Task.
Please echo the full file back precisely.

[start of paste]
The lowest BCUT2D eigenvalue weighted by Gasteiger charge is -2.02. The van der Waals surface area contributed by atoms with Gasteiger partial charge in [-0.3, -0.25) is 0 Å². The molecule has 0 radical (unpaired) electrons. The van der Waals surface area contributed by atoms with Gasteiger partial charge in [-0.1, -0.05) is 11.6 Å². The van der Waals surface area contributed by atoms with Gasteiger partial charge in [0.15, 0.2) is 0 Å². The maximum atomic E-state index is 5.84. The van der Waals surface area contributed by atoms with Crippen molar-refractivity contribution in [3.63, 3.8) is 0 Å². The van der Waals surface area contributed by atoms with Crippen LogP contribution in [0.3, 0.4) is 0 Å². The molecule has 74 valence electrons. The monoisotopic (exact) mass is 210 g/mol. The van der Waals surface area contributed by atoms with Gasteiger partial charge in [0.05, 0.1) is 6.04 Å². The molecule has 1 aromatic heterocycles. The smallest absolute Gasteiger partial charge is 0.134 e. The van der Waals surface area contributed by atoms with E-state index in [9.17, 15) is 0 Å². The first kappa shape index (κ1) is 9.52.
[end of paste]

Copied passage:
The lowest BCUT2D eigenvalue weighted by Gasteiger charge is -2.02. The van der Waals surface area contributed by atoms with Gasteiger partial charge in [-0.3, -0.25) is 0 Å². The molecule has 0 radical (unpaired) electrons. The van der Waals surface area contributed by atoms with Gasteiger partial charge in [-0.1, -0.05) is 11.6 Å². The van der Waals surface area contributed by atoms with Gasteiger partial charge in [0.15, 0.2) is 0 Å². The maximum atomic E-state index is 5.84. The van der Waals surface area contributed by atoms with Crippen molar-refractivity contribution in [3.63, 3.8) is 0 Å². The van der Waals surface area contributed by atoms with Crippen LogP contribution in [0.3, 0.4) is 0 Å². The molecule has 74 valence electrons. The monoisotopic (exact) mass is 210 g/mol. The van der Waals surface area contributed by atoms with Gasteiger partial charge in [0.05, 0.1) is 6.04 Å². The molecule has 1 aromatic heterocycles. The smallest absolute Gasteiger partial charge is 0.134 e. The van der Waals surface area contributed by atoms with E-state index in [9.17, 15) is 0 Å². The first kappa shape index (κ1) is 9.52.